read more

How to Properly Size & Make a Pair Of Winding Bars for Installing Garage Door Torsion Springs

Posted by on Aug 10, 2015 in Uncategorized | Comments Off on How to Properly Size & Make a Pair Of Winding Bars for Installing Garage Door Torsion Springs

The replacement of a worn or broken torsion spring on a garage door is a task that demands close attention. One of the most critical parts of replacing a torsion spring is the winding of the spring. The winding process requires the use of a pair of specialized tools known as winding bars. These tools can be purchased, but they can also be inexpensively made at home. Below is how to properly size and make a pair of winding bars for use when installing a torsion spring: Tools and materials needed Inside calipers Steel rod in appropriate diameter Steel ruler accurate to sixteenths of an inch Tape measure Scratch awl Hacksaw with new blade Bench vise File Electrical tape Step-by-step procedure 1. Determine the inside diameter of the winding bar sockets—At each end of the torsion springs, two devices known as cones work together with the spring to store and transfer energy to operate the garage door. One cone, the stationary cone, is fastened to a fixed mount and serves as an immovable mount for the spring. At the opposite end, the winding cone is designed to both transfer energy to a rotating shaft that lifts and lowers the door. The winding cone is also equipped for the user to utilize winding bars during the process of spring installation. The winding cone contains four sockets, evenly spaced around the circumference of the cone, and these are where the bars are inserted during winding. To make a winding cone that is safe to use, the exact diameter of the socket should be measured if it isn’t known. A pair of inside calipers can be used for this procedure; simply insert each tip of the calipers into the socket and adjust the calipers until the tips just touch the inside walls of the socket. Next, compare the gap between the caliper tips to the distance on a steel ruler. Most winding cone sockets are one-half of an inch, but you may encounter other sizes, especially on older doors. 2. Purchase a steel rod in the appropriate diameter—Once you know the exact diameter of the winding cone socket, your next step is to buy a smooth steel rod that is the same diameter. Home improvement and hardware stores carry steel rods in their stock, and you should be able to locate the correct size. Each winding bar should be 18 inches in length, so buy a rod that is at least 36 inches in length. Be sure to buy only rods made of steel; aluminum, copper or any other non-ferrous metals are not strong enough to withstand the forces placed upon them and could permit the rod to suddenly bend or break during use. In addition, never use a threaded rod for winding bars, as they aren’t able to properly grip the inside of the socket. 3. Make your winding bars—After buying the steel rod, your next step is to cut it down to size. With a tape measure, mark off 18 inches and make a small scratch with an awl. Fasten the winding bar in a bench vise and use a hacksaw to cut across the mark at a perpendicular angle; it is important that the cut be made exactly at a 90-degree angle to the bar, as any deviation from...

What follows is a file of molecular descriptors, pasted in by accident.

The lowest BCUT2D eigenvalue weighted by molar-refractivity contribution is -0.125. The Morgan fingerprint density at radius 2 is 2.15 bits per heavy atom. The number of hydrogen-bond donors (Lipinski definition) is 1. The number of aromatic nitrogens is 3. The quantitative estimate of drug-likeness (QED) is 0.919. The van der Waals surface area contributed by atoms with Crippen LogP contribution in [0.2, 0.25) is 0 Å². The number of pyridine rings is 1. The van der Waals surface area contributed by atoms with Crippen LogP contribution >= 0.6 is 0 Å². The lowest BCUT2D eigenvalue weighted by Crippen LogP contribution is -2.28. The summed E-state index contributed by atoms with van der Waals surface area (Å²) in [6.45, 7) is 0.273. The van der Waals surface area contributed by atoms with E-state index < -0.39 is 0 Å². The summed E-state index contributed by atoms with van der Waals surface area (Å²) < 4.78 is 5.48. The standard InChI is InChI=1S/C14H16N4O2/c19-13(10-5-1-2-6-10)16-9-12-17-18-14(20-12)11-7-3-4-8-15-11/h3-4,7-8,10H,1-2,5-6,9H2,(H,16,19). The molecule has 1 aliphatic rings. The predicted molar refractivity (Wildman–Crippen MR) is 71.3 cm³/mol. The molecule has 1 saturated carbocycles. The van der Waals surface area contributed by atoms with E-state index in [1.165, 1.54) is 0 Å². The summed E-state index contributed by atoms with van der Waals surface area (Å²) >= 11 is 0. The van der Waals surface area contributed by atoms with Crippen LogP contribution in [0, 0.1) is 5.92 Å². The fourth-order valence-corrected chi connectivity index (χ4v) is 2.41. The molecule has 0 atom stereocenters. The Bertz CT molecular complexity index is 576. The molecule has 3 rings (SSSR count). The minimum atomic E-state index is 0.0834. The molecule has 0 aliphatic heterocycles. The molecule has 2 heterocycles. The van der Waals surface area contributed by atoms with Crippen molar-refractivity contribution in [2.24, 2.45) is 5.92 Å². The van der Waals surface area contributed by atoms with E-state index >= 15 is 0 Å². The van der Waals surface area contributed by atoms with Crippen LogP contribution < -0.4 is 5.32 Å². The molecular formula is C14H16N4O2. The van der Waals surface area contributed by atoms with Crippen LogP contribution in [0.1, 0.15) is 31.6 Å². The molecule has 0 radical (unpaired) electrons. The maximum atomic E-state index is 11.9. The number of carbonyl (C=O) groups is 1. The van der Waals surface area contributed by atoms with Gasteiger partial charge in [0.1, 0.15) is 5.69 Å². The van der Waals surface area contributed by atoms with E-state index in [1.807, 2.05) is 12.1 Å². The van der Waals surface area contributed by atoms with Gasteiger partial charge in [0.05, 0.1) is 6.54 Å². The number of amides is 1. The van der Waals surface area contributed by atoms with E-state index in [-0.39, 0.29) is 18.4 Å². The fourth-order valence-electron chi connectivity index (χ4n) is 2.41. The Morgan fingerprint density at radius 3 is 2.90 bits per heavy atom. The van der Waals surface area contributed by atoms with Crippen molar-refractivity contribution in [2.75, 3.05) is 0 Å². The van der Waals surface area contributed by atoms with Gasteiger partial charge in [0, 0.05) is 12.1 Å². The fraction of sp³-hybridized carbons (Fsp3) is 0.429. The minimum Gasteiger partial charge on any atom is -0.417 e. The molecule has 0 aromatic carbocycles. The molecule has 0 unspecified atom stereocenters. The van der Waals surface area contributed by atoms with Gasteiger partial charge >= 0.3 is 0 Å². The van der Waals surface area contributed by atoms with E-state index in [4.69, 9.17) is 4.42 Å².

read more

5 Ways to Freshen Your Kitchen Cabinets Without a Full Remodel

Posted by on Aug 6, 2015 in Uncategorized | Comments Off on 5 Ways to Freshen Your Kitchen Cabinets Without a Full Remodel